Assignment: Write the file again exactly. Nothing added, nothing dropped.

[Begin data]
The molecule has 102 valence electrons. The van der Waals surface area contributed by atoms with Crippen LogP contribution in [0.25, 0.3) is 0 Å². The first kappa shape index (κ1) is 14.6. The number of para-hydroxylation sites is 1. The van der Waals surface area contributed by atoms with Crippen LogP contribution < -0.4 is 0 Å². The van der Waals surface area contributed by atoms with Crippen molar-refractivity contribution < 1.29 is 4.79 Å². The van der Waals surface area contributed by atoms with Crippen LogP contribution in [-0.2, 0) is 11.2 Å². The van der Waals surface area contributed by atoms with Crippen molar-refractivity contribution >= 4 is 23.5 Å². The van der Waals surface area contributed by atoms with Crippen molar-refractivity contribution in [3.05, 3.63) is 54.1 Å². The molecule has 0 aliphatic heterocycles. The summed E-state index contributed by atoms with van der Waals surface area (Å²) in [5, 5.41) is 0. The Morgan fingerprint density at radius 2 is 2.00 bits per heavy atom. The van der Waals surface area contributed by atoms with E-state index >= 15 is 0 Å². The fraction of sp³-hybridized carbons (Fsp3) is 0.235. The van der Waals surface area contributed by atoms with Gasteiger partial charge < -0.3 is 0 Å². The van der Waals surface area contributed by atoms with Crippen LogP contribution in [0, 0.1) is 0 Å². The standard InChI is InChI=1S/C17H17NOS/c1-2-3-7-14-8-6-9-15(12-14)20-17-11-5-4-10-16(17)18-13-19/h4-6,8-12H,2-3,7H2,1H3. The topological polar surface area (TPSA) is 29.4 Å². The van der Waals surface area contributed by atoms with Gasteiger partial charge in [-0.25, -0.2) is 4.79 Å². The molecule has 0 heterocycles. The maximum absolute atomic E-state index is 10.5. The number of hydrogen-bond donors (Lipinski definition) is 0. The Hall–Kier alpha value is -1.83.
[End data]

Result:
The molecule has 102 valence electrons. The van der Waals surface area contributed by atoms with Crippen LogP contribution in [0.25, 0.3) is 0 Å². The first kappa shape index (κ1) is 14.6. The number of para-hydroxylation sites is 1. The van der Waals surface area contributed by atoms with Crippen LogP contribution < -0.4 is 0 Å². The van der Waals surface area contributed by atoms with Crippen molar-refractivity contribution < 1.29 is 4.79 Å². The van der Waals surface area contributed by atoms with Crippen LogP contribution in [-0.2, 0) is 11.2 Å². The van der Waals surface area contributed by atoms with Crippen molar-refractivity contribution >= 4 is 23.5 Å². The van der Waals surface area contributed by atoms with Crippen molar-refractivity contribution in [3.05, 3.63) is 54.1 Å². The molecule has 0 aliphatic heterocycles. The summed E-state index contributed by atoms with van der Waals surface area (Å²) in [5, 5.41) is 0. The Morgan fingerprint density at radius 2 is 2.00 bits per heavy atom. The van der Waals surface area contributed by atoms with E-state index >= 15 is 0 Å². The fraction of sp³-hybridized carbons (Fsp3) is 0.235. The van der Waals surface area contributed by atoms with Gasteiger partial charge < -0.3 is 0 Å². The van der Waals surface area contributed by atoms with Crippen LogP contribution in [0, 0.1) is 0 Å². The standard InChI is InChI=1S/C17H17NOS/c1-2-3-7-14-8-6-9-15(12-14)20-17-11-5-4-10-16(17)18-13-19/h4-6,8-12H,2-3,7H2,1H3. The topological polar surface area (TPSA) is 29.4 Å². The van der Waals surface area contributed by atoms with Gasteiger partial charge in [-0.25, -0.2) is 4.79 Å². The molecule has 0 heterocycles. The maximum absolute atomic E-state index is 10.5. The number of hydrogen-bond donors (Lipinski definition) is 0. The Hall–Kier alpha value is -1.83.